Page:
Medical Council of Canada

Medical expert

Congenital Anomalies, Dysmorphic Features - 36-2


Congenital anomalies and dysmorphic features are often associated with long-term disability, making early detection and identification vital. Although early involvement of pediatric or genetic specialists is appropriate, primary care physicians are often required to contribute immediate care, and subsequently assist with long-term management.

Causal Conditions

(list not exhaustive)
  1. Teratogenic disorders (e.g., fetal alcohol spectrum disorder, congenital cytomegalovirus infections)
  2. Genetic disorders (e.g., Down syndrome, fragile X syndrome)
  3. Mechanical forces (e.g., constriction band syndrome)

Key Objectives

Given a patient with congenital anomalies or dysmorphic features, the candidate will investigate the cause, determine the severity of the immediate presentation, and will initiate an appropriate management plan. Particular attention should be paid to the identification of patients requiring early referral for specialized care, and to the provision of supportive counseling for parents.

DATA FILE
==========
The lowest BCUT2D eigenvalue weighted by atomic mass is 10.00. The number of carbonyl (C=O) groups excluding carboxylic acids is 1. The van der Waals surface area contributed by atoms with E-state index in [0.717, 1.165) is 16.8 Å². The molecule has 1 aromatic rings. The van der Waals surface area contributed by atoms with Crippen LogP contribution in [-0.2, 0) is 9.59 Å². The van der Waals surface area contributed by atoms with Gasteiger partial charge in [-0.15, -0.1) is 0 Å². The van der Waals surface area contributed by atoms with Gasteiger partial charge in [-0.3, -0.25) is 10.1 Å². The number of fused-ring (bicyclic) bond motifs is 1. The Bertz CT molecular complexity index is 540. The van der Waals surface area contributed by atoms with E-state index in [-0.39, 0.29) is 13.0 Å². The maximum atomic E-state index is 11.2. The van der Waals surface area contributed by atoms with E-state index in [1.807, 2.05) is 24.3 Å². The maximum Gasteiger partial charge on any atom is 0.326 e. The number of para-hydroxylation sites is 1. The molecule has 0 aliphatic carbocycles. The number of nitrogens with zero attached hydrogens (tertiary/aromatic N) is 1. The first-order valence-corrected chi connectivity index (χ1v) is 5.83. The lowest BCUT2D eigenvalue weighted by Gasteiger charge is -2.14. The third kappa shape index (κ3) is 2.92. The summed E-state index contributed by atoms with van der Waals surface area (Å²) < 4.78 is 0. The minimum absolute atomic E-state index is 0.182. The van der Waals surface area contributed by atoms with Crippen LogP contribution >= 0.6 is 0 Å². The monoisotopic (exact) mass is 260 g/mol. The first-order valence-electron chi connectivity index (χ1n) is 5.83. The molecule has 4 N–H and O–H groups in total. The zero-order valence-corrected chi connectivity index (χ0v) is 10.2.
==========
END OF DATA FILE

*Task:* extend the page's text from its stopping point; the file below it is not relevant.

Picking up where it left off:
Enabling Objectives

Given a patient with congenital anomalies or dysmorphic features, the candidate will

  1. list and interpret critical clinical findings, including those derived from
    1. an appropriate history with particular attention to any potential teratogenic exposures and family history;
    2. an appropriate physical examination, with particular attention to signs of severe anomalies (e.g., cardiovascular malformations) to ambiguous genitalia as well as to recognizable phenotypic patterns (e.g., Down syndrome);
  2. list and interpret appropriate investigations (e.g., karyotype, screening for toxoplasmosis, rubella, cytomegalovirus, herpes simplex, and human immunodeficiency virus [TORCH]);
  3. construct an effective initial management plan, including
    1. stabilization and immediate referral in case of hemodynamic instability;
    2. referral for specialized pediatric or genetic care, if necessary;
    3. referral for therapeutic services, counseling and family support groups, if indicated;
    4. provision of family support and counseling regarding recurrence risk, including discussion of prenatal strategies for the prevention of recurrence, indications for antenatal screening and diagnostic prenatal testing, and referral for genetic counseling, if indicated;
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